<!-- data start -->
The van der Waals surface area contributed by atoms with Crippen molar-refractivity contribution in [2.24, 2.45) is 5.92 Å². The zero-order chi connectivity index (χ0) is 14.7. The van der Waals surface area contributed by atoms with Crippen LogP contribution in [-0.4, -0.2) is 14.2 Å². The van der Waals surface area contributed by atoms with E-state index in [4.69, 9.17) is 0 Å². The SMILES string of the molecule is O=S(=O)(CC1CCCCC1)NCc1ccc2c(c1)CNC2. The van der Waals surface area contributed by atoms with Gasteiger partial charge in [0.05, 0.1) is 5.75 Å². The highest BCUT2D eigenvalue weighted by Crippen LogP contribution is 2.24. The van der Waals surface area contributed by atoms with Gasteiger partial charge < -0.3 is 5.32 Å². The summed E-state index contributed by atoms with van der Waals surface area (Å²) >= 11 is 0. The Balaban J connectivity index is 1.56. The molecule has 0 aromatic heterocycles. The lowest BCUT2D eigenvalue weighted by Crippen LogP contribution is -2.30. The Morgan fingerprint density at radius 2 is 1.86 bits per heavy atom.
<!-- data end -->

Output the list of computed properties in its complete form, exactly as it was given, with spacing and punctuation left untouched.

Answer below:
The van der Waals surface area contributed by atoms with Crippen molar-refractivity contribution in [2.24, 2.45) is 5.92 Å². The zero-order chi connectivity index (χ0) is 14.7. The van der Waals surface area contributed by atoms with Crippen LogP contribution in [-0.4, -0.2) is 14.2 Å². The van der Waals surface area contributed by atoms with E-state index in [4.69, 9.17) is 0 Å². The SMILES string of the molecule is O=S(=O)(CC1CCCCC1)NCc1ccc2c(c1)CNC2. The van der Waals surface area contributed by atoms with Gasteiger partial charge in [0.05, 0.1) is 5.75 Å². The highest BCUT2D eigenvalue weighted by Crippen LogP contribution is 2.24. The van der Waals surface area contributed by atoms with Gasteiger partial charge < -0.3 is 5.32 Å². The summed E-state index contributed by atoms with van der Waals surface area (Å²) >= 11 is 0. The Balaban J connectivity index is 1.56. The molecule has 0 aromatic heterocycles. The lowest BCUT2D eigenvalue weighted by Crippen LogP contribution is -2.30. The Morgan fingerprint density at radius 2 is 1.86 bits per heavy atom.